- Clip 1 (Hanna) - ~76% reduction
- Clip 2 (The Bourne Identity) - ~49% reduction
- Clip 4 (Safe House) - ~40% reduction
- Clip 3 (The Bake Shop Ghost) - ~69% reduction
We can see that these percentages mostly fall into their "promised" 50 - 75% bitrate reduction for Blu-ray video. Now, with some math, we can transfer these percentages to the Streaming Services category, promising 20 - 40% bitrate reduction. We're going to use Netflix 1080p and 720p bitrates as our "original" values - 5.6 Mbps and 3.5 Mbps, respectively - and calculate our target bitrates based on them. We end up with the following:
- Clip 1 (Hanna) - ~40% reduction - 5.6 Mbps -> 3.4 Mbps
- Clip 2 (The Bourne Identity) - ~20% reduction - 5.6 Mbps -> 4.5 Mbps
- Clip 3 (The Bake Shop Ghost) - ~35% reduction - 3.5 mbps -> 2.3 Mbps
- Clip 4 (Safe House) - ~12% reduction - 5.6 Mbps -> 4.9 Mbps
Now, let's remember that Beamr claims that encodes done with their "patent-pending video recompression technology" should be able to match the visual quality of "regular" H.264 encodes at the original listed bitrates. Let's put that to the test, then! We're going to pit the magical Beamr-optimized x264 settings against generic high quality x264 settings (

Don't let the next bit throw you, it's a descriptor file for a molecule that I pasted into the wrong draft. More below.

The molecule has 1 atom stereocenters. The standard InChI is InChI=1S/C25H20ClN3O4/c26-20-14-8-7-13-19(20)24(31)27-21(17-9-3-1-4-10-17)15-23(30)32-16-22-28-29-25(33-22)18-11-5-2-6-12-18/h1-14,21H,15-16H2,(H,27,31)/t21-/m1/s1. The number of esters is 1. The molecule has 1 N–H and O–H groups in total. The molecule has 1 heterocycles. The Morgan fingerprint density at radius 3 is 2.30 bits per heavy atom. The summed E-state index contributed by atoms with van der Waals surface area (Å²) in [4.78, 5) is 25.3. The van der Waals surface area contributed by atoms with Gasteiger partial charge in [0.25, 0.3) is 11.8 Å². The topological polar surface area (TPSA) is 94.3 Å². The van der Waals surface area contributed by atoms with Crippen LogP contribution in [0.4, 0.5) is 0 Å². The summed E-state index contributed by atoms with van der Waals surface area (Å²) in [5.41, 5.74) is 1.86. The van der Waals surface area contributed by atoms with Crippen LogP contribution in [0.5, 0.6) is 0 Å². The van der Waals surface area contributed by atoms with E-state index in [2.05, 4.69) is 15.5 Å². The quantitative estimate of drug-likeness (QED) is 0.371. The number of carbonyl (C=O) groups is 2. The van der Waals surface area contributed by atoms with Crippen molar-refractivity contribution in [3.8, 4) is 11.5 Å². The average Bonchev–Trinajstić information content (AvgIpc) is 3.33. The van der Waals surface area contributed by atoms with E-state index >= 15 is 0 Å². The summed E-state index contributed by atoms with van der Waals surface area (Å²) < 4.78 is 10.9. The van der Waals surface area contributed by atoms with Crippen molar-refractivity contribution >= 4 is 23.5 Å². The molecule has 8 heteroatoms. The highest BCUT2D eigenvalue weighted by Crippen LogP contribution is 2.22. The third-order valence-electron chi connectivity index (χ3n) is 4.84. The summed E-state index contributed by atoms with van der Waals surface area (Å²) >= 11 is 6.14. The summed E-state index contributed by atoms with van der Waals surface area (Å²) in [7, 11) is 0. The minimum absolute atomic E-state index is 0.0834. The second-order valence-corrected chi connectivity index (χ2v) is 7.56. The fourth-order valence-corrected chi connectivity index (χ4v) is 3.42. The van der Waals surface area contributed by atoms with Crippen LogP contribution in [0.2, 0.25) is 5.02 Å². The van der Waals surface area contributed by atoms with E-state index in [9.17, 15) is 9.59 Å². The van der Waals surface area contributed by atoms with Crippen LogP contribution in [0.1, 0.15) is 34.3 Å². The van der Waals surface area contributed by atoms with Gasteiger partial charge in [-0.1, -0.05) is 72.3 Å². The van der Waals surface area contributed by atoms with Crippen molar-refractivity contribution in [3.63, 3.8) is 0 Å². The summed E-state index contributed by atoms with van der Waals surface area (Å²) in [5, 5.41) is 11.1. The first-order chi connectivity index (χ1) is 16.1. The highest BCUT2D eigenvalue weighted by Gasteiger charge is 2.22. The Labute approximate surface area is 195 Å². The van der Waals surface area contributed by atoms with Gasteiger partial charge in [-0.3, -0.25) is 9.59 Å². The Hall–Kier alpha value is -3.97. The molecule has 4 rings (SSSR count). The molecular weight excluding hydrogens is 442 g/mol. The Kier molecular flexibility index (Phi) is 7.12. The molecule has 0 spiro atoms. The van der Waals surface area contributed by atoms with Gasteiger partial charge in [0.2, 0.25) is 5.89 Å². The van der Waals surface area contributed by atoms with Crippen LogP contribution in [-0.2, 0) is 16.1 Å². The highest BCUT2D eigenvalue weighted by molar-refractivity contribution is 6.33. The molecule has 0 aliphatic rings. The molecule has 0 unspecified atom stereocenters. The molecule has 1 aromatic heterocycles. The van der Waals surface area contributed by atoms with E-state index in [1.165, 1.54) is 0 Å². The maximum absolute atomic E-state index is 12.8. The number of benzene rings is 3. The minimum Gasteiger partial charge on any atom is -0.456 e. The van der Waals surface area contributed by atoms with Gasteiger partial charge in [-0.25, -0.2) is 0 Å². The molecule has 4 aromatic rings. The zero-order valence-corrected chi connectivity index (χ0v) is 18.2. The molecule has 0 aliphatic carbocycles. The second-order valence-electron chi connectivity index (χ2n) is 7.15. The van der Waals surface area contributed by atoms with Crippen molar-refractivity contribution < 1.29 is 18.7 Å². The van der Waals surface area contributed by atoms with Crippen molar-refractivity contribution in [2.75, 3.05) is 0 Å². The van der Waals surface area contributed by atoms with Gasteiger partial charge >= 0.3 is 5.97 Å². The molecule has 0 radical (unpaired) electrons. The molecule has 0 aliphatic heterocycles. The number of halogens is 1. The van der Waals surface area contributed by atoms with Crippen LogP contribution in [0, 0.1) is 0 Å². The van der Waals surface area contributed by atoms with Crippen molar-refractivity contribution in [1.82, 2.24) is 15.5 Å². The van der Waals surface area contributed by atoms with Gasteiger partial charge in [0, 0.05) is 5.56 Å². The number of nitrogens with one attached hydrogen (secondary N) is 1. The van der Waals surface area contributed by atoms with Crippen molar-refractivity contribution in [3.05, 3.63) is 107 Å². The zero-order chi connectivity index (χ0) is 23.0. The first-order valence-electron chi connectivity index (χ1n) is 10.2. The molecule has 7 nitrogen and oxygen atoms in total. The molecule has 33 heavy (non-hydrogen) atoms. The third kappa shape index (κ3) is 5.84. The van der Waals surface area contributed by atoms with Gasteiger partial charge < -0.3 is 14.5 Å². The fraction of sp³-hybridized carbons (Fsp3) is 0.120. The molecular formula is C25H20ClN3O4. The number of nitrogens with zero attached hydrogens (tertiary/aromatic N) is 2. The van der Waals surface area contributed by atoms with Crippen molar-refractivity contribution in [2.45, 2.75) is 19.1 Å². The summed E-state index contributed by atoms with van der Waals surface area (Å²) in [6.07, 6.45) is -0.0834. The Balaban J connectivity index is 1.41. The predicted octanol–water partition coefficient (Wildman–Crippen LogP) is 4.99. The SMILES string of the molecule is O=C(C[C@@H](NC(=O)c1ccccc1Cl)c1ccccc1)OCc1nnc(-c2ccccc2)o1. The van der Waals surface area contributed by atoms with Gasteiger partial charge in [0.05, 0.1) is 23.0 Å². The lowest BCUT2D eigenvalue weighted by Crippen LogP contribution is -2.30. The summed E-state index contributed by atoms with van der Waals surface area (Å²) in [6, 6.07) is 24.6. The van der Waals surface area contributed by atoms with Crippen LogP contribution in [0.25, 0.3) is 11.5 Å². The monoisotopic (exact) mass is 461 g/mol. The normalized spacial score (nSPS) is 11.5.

x264 --preset veryslow --tune film --level 4.0) and see what happens. And to give Beamr even a bigger edge, we're going to encode the comparison videos at the same reduced bitrate! Let's see how that turned out with these screen comparisons:
- Clip 1 (Hanna) - Beamr-like settings vs HQ settings at ~3.4 Mbps
- Clip 2 (The Bourne Identity) - Beamr-like settings vs HQ settings at ~4.5 Mbps
- Clip 3 (The Bake Shop Ghost) - Beamr-like settings vs HQ settings at ~2.3 Mbps
- Clip 4 (Safe House) - Beamr-like settings vs HQ settings at ~4.9 Mbps
You can download all the encodes for this set here. For detailed encoding settings, see the stats at the bottom.
Oh dear! Looks like Beamr's settings weren't so magical after all. In every single comparison, the quality is worse than with the generic high quality settings at the same bitrate. This is not actually surprising at all, since Beamr's settings are basically normal, medium preset x264 settings with some mind-boggling tweaks, some of which make the quality even worse (why on earth would you turn B-frames off if you're supposedly aiming for maximum quality compression?). All in all, their encoding settings look like someone's clueless first attempt at using x264 who thought that Pro Encoding(TM) is all about randomly tweaking complex-sounding options with no idea about their actual purpose and usage.
When it comes to video encoding, it is highly unlikely that a single small company would have somehow managed to drastically increase compression efficiency of an existing format. This is the case here as well: Beamr has not actually created anything new, they're simply making wild claims based on the work of others - in this case the authors of x264.
In short, Beamr Video is nothing but Snake Oil. If you want to encode high quality H.264 video, you can either use x264 directly, or use any of the cloud encoding services out there that offer H.264 encoding with x264 (like Zencoder for example).